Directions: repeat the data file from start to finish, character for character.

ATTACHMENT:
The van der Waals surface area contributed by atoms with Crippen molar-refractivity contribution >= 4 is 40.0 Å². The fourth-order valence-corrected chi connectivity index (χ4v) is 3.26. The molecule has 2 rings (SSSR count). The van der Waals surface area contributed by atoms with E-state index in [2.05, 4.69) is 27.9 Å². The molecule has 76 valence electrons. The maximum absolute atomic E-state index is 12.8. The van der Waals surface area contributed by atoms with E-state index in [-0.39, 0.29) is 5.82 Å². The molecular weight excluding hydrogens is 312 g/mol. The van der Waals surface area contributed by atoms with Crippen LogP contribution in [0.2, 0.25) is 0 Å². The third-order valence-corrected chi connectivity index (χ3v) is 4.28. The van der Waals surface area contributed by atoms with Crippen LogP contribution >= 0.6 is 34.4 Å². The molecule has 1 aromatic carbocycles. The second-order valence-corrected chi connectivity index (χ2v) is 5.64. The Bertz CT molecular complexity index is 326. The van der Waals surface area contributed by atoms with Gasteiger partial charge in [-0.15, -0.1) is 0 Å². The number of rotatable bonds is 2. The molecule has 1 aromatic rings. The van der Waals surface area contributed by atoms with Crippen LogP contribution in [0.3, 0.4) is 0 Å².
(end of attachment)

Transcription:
The van der Waals surface area contributed by atoms with Crippen molar-refractivity contribution >= 4 is 40.0 Å². The fourth-order valence-corrected chi connectivity index (χ4v) is 3.26. The molecule has 2 rings (SSSR count). The van der Waals surface area contributed by atoms with E-state index in [2.05, 4.69) is 27.9 Å². The molecule has 76 valence electrons. The maximum absolute atomic E-state index is 12.8. The van der Waals surface area contributed by atoms with E-state index in [-0.39, 0.29) is 5.82 Å². The molecular weight excluding hydrogens is 312 g/mol. The van der Waals surface area contributed by atoms with Crippen LogP contribution in [0.2, 0.25) is 0 Å². The third-order valence-corrected chi connectivity index (χ3v) is 4.28. The van der Waals surface area contributed by atoms with Crippen LogP contribution >= 0.6 is 34.4 Å². The molecule has 1 aromatic carbocycles. The second-order valence-corrected chi connectivity index (χ2v) is 5.64. The Bertz CT molecular complexity index is 326. The van der Waals surface area contributed by atoms with Gasteiger partial charge in [-0.15, -0.1) is 0 Å². The number of rotatable bonds is 2. The molecule has 1 aromatic rings. The van der Waals surface area contributed by atoms with Crippen LogP contribution in [0.3, 0.4) is 0 Å².